To date, over 1.7 million people from more than 190 countries are estimated to have been engaged – through national consultations, consultations on major themes which could be included in the agenda, and through the global MY World survey which asked people to rank their priorities for the new agenda. Among the main messages were the following:

1.    Don’t give up on the MDGs. Eradicating poverty and hunger, achieving gender equality, and improving health and education services remain very high in people’s priorities. They want these issues to continue to be addressed directly now and in the future.

At the same time people ask that we learn from and build on the existing goals. They call for a greater emphasis on the quality of basic services — not just access to them. It is not just the number of children in schools that matter, but what they learn. People have also expressed a clear desire to ‘raise the bar’ for the next set of goals. In education, for example, people are calling for the next framework to include early childhood and secondary education and vocational training.

2.    Tackle inequalities in all their dimensions. In the 88 national consultations, people aired their frustration with inequality in all its forms, and expressed their desire for dignity and respect for all. In recognizing the multiple dimensions of poverty, they conveyed a clear sense that our world is deeply unfair, and that the dynamics of power and exclusion have left certain people, groups, and countries behind. These groups become invisible when numbers, percentages, and rates of progress are reported. As one leader in Ghana noted, “I can’t very well go back and tell my village that they are seven per cent better off than they were last year.”

The clear message was that governments and all their partners and stakeholders should work to reduce inequalities between women and men, rural and urban areas, ethnic and religious groups, rich and poor, and on all other dimensions. A compelling call was made for the empowerment and advancement of women and girls, investment in their education and health, and for ensuring that their rights, including their sexual and reproductive health and rights, are upheld.

3.    Prioritise decent work and livelihoods. Another strong call was for opportunities for decent work. People spoke of the impact of breadwinners having to leave family members behind on small plots of land, while they went elsewhere for work. They spoke of the impact on young people of a lack of work and livelihoods. People reported taking jobs — any jobs — regardless of dangerous conditions, mistreatment, or whether the job was just for a day or a few hours. The strong message was to include decent work as a core development objective in the new framework.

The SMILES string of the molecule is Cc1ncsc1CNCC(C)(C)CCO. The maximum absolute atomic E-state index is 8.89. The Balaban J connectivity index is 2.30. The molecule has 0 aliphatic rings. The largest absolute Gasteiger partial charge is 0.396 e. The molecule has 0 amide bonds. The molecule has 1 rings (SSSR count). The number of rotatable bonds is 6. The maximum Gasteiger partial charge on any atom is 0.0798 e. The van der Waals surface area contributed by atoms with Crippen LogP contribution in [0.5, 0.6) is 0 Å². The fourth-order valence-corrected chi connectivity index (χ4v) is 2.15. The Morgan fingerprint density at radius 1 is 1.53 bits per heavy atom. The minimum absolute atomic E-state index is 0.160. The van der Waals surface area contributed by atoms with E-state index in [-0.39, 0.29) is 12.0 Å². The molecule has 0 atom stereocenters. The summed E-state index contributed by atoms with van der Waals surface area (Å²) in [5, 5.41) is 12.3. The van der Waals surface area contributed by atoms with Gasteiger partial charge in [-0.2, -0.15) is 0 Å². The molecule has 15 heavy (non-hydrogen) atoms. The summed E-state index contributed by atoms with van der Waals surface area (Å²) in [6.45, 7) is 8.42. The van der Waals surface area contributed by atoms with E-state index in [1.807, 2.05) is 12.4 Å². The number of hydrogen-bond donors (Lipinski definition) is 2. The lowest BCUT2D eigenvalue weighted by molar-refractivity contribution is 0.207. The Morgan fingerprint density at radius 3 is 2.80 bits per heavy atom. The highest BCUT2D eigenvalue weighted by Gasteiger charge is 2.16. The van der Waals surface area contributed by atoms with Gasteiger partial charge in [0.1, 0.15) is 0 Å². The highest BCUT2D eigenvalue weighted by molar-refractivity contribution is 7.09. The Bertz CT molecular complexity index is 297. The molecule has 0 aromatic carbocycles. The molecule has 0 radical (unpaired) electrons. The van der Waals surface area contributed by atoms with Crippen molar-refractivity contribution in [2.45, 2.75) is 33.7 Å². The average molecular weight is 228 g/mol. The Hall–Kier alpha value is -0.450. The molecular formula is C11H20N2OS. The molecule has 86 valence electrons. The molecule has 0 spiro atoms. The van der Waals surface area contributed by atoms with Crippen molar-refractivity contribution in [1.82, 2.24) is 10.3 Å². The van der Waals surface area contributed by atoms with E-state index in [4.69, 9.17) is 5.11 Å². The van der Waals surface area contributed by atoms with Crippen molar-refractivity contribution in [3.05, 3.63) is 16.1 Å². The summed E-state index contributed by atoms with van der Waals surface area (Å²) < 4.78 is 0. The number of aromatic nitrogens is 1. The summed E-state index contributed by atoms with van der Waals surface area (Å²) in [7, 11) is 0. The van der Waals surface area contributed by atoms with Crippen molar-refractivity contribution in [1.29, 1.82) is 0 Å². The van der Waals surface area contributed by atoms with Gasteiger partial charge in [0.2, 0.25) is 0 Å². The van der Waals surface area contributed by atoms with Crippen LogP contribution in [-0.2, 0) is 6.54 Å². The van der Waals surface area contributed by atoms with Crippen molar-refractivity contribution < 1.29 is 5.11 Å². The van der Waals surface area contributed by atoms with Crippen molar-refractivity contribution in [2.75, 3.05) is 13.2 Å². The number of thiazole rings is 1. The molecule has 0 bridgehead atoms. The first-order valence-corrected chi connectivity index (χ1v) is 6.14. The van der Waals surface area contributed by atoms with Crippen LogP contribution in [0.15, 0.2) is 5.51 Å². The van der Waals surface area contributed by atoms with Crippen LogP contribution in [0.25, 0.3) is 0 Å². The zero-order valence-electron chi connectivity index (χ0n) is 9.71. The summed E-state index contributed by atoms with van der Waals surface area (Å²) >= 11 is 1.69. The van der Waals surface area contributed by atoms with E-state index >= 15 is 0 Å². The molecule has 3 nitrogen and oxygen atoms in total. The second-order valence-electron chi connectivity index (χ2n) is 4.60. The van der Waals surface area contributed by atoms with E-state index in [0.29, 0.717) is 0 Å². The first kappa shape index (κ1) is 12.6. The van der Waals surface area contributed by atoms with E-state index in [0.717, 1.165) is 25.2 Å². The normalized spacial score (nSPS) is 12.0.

4.    A desire for better governance. In almost all countries and across the thematic discussions, people called for more honest and effective government, and for a say in the decisions which affect them. They want governments which can deliver decent public services, manage natural resources sustainably and fairly, and facilitate peace and security. Participants from every region have, in the global MY World survey, consistently ranked honest and responsive government among their highest priorities.

5.    A call for a more transformational and universal agenda. People are seeing the way the world is going as unsustainable. They cited the rapid onset of climate change and mismanagement of natural resources as reasons why their societies were becoming more unequal and less secure. They want environmental sustainability incorporated alongside economic and social development in the new framework.

People were well aware that addressing growing inequalities and unsustainable practices will require transformational change by all countries and co-ordinated global action.

They want action on carbon emissions and all other forms of environmental degradation. They want the new agenda to be based on the universal values expressed in the Millennium Declaration – including human rights, equality, and justice. They want factors damaging the global economy, like excessive volatility, illicit financial flows, and tax havens operating with impunity, to be acted on. In this and other ways, the call is for a new agenda which reflects new realities and tackles shared challenges.